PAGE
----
A Matter of Scale.
For most of the twentieth century mass-entertainment spectator sports have been big business. American sporting contests have been commercialized to varying degrees since their inception, contrary to claims of some critics who yearn for a time when games were not sullied by money. Throughout the 1980s sports enjoyed unprecedented financial prosperity and mass popularity, even eclipsing the so-called Golden Age of Sport during the 1920s, when, in the words of Roderick Nash, "the nation went sports crazy." Without a doubt money dramatically changed the sporting world during the 1980s; those changes, however, were primarily a matter of scale, not kind. For instance, the amount of money generated from television contracts for the broadcast rights to professional leagues, big-time college athletics, and the Olympics increased tremendously. In 1982 television revenue provided $14 million a year per NFL team. By the 1990 season the per-team annual payout had risen to $26 million. As early as the 1980 season 30 percent of Major League Baseball's revenue was derived from television contracts, and in 1988 CBS agreed to pay $1.1 billion to televise four years worth of the national pastime. In 1989 NBC won the right to televise NBA basketball games for four years for $600 million. The NCAA signed a billion-dollar deal with CBS for the television rights to the men's college basketball...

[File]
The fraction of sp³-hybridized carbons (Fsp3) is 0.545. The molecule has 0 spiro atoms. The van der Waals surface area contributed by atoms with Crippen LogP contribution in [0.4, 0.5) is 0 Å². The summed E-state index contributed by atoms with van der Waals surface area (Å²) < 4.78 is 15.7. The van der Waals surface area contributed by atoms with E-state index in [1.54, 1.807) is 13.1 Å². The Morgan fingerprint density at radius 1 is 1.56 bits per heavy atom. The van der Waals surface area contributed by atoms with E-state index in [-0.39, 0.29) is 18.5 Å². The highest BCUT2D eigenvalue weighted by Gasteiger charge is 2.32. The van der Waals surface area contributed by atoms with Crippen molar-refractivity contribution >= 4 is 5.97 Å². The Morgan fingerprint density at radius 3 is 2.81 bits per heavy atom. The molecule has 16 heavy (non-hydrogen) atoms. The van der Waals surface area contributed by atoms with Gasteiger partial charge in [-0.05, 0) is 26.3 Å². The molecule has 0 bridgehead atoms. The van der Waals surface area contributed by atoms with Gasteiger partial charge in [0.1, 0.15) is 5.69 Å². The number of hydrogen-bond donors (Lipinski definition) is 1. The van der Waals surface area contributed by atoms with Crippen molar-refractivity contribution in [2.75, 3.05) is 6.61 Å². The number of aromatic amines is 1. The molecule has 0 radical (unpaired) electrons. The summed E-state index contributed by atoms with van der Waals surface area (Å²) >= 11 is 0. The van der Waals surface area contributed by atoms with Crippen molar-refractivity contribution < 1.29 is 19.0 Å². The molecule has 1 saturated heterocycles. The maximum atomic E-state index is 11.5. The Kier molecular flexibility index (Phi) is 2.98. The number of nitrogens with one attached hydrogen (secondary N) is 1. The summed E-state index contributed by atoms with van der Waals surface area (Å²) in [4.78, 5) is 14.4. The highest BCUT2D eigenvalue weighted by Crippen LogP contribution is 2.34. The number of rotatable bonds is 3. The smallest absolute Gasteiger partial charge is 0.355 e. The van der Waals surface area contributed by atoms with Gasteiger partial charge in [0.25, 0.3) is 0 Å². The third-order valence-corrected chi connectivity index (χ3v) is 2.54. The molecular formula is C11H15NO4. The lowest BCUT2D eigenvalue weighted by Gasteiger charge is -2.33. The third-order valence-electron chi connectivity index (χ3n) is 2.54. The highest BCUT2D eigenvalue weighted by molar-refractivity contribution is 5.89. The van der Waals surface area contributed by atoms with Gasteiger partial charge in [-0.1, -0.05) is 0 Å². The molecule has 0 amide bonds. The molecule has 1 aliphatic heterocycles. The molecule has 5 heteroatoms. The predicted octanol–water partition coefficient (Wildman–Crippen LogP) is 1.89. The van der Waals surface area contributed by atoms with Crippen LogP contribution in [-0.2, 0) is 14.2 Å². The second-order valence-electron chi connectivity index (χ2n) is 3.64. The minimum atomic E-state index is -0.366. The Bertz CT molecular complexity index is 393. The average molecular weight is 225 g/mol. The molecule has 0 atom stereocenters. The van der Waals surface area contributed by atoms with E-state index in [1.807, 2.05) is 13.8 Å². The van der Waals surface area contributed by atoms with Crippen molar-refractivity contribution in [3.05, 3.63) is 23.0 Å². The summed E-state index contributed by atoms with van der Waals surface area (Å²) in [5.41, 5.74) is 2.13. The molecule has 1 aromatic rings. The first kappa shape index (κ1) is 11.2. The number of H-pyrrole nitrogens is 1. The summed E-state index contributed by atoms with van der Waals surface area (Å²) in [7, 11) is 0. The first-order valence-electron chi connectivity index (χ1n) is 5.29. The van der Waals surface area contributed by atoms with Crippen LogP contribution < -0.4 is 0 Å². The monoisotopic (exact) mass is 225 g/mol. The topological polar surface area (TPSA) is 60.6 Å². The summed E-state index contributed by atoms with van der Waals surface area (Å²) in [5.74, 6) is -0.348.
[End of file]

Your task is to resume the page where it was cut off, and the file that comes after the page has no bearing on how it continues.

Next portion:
(The entire section is 2735 words.)
Want to Read More?
Subscribe now to read the rest of 1980's Sports Summary. Plus get complete access to 30,000+ study guides!